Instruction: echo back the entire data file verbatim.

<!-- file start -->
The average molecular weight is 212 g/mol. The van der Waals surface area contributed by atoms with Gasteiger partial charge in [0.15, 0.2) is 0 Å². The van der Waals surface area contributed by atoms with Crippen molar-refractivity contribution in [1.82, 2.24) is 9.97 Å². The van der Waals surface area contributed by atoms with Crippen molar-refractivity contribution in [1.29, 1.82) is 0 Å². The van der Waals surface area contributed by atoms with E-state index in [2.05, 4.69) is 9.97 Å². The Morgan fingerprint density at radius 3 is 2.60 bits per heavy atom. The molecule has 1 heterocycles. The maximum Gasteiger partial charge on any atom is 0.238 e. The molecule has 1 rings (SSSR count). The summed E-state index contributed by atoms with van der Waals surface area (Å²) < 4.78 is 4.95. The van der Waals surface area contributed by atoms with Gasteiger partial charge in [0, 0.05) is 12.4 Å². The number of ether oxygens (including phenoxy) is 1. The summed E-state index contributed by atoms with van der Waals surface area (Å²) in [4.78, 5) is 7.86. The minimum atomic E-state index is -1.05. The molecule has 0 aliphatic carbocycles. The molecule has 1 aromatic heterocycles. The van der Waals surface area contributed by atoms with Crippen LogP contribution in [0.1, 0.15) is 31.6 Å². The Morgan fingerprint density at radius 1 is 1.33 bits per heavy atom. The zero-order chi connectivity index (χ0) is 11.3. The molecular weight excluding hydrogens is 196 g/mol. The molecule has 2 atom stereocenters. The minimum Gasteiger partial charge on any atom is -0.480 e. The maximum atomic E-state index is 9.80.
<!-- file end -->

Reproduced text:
The average molecular weight is 212 g/mol. The van der Waals surface area contributed by atoms with Gasteiger partial charge in [0.15, 0.2) is 0 Å². The van der Waals surface area contributed by atoms with Crippen molar-refractivity contribution in [1.82, 2.24) is 9.97 Å². The van der Waals surface area contributed by atoms with Crippen molar-refractivity contribution in [1.29, 1.82) is 0 Å². The van der Waals surface area contributed by atoms with E-state index in [2.05, 4.69) is 9.97 Å². The Morgan fingerprint density at radius 3 is 2.60 bits per heavy atom. The molecule has 1 heterocycles. The maximum Gasteiger partial charge on any atom is 0.238 e. The molecule has 1 rings (SSSR count). The summed E-state index contributed by atoms with van der Waals surface area (Å²) < 4.78 is 4.95. The van der Waals surface area contributed by atoms with Gasteiger partial charge in [0, 0.05) is 12.4 Å². The number of ether oxygens (including phenoxy) is 1. The summed E-state index contributed by atoms with van der Waals surface area (Å²) in [4.78, 5) is 7.86. The minimum atomic E-state index is -1.05. The molecule has 0 aliphatic carbocycles. The molecule has 1 aromatic heterocycles. The van der Waals surface area contributed by atoms with Crippen LogP contribution in [0.1, 0.15) is 31.6 Å². The Morgan fingerprint density at radius 1 is 1.33 bits per heavy atom. The zero-order chi connectivity index (χ0) is 11.3. The molecular weight excluding hydrogens is 196 g/mol. The molecule has 2 atom stereocenters. The minimum Gasteiger partial charge on any atom is -0.480 e. The maximum atomic E-state index is 9.80.